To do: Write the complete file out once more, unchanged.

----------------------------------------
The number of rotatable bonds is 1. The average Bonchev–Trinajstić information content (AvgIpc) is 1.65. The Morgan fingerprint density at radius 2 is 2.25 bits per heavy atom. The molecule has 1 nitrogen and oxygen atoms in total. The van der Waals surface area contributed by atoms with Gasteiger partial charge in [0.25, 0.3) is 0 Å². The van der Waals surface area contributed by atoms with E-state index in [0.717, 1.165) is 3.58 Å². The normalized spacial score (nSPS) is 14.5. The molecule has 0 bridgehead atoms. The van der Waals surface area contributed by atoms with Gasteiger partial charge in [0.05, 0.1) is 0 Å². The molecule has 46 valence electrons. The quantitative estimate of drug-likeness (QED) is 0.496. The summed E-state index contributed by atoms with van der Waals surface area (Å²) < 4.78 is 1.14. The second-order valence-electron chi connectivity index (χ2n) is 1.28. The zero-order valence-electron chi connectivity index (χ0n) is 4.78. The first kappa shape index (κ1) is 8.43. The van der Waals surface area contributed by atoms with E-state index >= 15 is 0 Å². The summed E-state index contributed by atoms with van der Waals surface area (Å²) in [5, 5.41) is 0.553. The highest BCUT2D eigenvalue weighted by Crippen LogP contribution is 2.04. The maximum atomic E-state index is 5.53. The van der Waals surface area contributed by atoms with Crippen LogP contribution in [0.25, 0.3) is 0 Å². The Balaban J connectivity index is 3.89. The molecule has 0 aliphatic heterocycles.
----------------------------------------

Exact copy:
The number of rotatable bonds is 1. The average Bonchev–Trinajstić information content (AvgIpc) is 1.65. The Morgan fingerprint density at radius 2 is 2.25 bits per heavy atom. The molecule has 1 nitrogen and oxygen atoms in total. The van der Waals surface area contributed by atoms with Gasteiger partial charge in [0.25, 0.3) is 0 Å². The van der Waals surface area contributed by atoms with E-state index in [0.717, 1.165) is 3.58 Å². The normalized spacial score (nSPS) is 14.5. The molecule has 0 bridgehead atoms. The van der Waals surface area contributed by atoms with Gasteiger partial charge in [0.05, 0.1) is 0 Å². The molecule has 46 valence electrons. The quantitative estimate of drug-likeness (QED) is 0.496. The summed E-state index contributed by atoms with van der Waals surface area (Å²) < 4.78 is 1.14. The second-order valence-electron chi connectivity index (χ2n) is 1.28. The zero-order valence-electron chi connectivity index (χ0n) is 4.78. The first kappa shape index (κ1) is 8.43. The van der Waals surface area contributed by atoms with E-state index >= 15 is 0 Å². The summed E-state index contributed by atoms with van der Waals surface area (Å²) in [5, 5.41) is 0.553. The highest BCUT2D eigenvalue weighted by Crippen LogP contribution is 2.04. The maximum atomic E-state index is 5.53. The van der Waals surface area contributed by atoms with Crippen LogP contribution in [0.25, 0.3) is 0 Å². The Balaban J connectivity index is 3.89. The molecule has 0 aliphatic heterocycles.